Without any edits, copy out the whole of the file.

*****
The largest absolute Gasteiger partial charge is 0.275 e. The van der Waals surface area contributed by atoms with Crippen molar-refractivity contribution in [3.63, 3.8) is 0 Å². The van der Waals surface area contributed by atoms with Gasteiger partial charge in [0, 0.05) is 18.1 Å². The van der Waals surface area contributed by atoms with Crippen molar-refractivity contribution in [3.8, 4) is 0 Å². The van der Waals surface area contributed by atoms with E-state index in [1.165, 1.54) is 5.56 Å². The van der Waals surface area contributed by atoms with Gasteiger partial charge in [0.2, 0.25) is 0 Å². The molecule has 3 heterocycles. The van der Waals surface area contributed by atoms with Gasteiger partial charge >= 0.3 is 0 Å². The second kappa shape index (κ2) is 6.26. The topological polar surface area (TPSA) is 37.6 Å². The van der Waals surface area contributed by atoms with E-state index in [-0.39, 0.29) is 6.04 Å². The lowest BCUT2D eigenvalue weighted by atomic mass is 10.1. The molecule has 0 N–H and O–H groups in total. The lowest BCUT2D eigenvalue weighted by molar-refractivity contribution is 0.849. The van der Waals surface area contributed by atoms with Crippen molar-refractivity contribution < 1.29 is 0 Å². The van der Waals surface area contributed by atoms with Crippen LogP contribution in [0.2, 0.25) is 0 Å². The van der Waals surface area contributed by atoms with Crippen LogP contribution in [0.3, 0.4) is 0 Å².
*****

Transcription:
The largest absolute Gasteiger partial charge is 0.275 e. The van der Waals surface area contributed by atoms with Crippen molar-refractivity contribution in [3.63, 3.8) is 0 Å². The van der Waals surface area contributed by atoms with Gasteiger partial charge in [0, 0.05) is 18.1 Å². The van der Waals surface area contributed by atoms with Crippen molar-refractivity contribution in [3.8, 4) is 0 Å². The van der Waals surface area contributed by atoms with E-state index in [1.165, 1.54) is 5.56 Å². The van der Waals surface area contributed by atoms with Gasteiger partial charge in [0.2, 0.25) is 0 Å². The molecule has 3 heterocycles. The van der Waals surface area contributed by atoms with Gasteiger partial charge >= 0.3 is 0 Å². The second kappa shape index (κ2) is 6.26. The topological polar surface area (TPSA) is 37.6 Å². The van der Waals surface area contributed by atoms with E-state index in [-0.39, 0.29) is 6.04 Å². The lowest BCUT2D eigenvalue weighted by atomic mass is 10.1. The molecule has 0 N–H and O–H groups in total. The lowest BCUT2D eigenvalue weighted by molar-refractivity contribution is 0.849. The van der Waals surface area contributed by atoms with Crippen molar-refractivity contribution < 1.29 is 0 Å². The van der Waals surface area contributed by atoms with Crippen LogP contribution in [0.2, 0.25) is 0 Å². The van der Waals surface area contributed by atoms with Crippen LogP contribution in [0.3, 0.4) is 0 Å².